your code actually updates state 3 times. It's not the spread operator guilt, but the fact you are passing the same error object state to each state update, and that error has no errors.

This way, each subsequent state update overwrites the previous one with the outdated state error, where it doesn't have any errors.

In these situations to reach the desired outcome you must pass a callback function to setErrors. That callback will receive as argument the current state.

if you change each setErrors:

setErrors({ ...errors, name: 'You must enter your name.' })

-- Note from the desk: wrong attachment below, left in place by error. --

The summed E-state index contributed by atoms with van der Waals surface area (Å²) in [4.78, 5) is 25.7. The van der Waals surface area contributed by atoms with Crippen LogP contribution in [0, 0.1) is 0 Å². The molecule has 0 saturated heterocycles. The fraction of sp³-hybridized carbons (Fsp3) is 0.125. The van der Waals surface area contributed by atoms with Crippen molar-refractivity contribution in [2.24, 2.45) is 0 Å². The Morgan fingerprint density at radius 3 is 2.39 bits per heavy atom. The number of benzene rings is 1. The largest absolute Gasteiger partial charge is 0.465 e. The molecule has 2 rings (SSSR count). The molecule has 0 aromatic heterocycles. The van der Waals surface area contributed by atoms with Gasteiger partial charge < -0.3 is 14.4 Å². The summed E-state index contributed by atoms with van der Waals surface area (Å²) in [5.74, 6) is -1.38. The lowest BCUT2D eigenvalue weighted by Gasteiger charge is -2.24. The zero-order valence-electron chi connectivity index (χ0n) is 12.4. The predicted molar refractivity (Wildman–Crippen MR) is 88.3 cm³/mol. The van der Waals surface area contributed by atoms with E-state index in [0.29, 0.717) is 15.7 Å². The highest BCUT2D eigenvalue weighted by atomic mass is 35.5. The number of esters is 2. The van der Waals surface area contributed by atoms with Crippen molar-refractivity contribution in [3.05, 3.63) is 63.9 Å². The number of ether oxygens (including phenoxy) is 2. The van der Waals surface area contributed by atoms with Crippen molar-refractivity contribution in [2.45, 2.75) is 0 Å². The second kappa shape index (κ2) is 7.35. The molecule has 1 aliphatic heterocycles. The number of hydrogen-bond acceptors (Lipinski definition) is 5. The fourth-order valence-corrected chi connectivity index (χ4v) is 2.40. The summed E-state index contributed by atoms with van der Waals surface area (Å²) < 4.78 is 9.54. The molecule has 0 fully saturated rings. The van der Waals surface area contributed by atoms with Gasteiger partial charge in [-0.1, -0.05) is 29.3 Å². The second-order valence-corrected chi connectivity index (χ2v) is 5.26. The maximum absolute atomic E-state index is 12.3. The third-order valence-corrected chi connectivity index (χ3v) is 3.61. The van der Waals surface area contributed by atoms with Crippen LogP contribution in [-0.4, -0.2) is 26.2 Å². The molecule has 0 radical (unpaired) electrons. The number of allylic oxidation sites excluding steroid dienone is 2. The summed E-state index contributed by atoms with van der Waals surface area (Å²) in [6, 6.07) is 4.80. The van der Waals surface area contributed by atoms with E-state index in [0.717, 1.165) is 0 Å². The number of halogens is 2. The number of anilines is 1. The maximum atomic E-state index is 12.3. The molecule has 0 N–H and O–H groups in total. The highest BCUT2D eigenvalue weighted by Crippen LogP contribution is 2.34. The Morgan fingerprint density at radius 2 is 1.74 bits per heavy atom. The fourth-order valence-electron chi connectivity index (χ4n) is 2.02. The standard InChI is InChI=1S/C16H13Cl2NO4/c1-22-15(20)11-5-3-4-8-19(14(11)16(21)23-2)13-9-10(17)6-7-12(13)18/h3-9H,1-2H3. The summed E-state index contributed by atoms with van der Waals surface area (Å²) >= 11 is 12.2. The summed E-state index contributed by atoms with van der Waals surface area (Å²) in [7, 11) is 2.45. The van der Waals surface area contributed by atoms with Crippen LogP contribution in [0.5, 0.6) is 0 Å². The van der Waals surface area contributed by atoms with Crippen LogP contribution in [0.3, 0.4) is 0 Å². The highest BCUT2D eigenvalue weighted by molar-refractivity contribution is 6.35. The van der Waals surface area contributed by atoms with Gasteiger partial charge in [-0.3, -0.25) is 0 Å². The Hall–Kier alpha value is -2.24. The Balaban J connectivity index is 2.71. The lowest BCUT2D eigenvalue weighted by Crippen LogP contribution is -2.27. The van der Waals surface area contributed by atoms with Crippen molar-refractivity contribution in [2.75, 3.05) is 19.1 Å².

to receive a callback:

setErrors(errors => ({ ...errors, name: 'You must enter your name.' }))

You will see that your errors state will update correctly, since the callback function receives the current state object.

Note: Obviously @CertainPerformance is a much cleaner code.


While you could use callbacks instead, eg

setErrors(errors => ({ ...errors, // ...

it looks like it would be a lot easier to call setErrors only once:

  // if these are the only properties,
  // no need for `...errors`
  name: === '' ? 'You must enter your name.' : '',
  email: === '' ? 'You must enter a valid email.' : '',
  password: user.password === '' ? 'You must enter a password.' : '',

If this is in a <form>, you could also consider adding a required attribute instead of checking all these manually.

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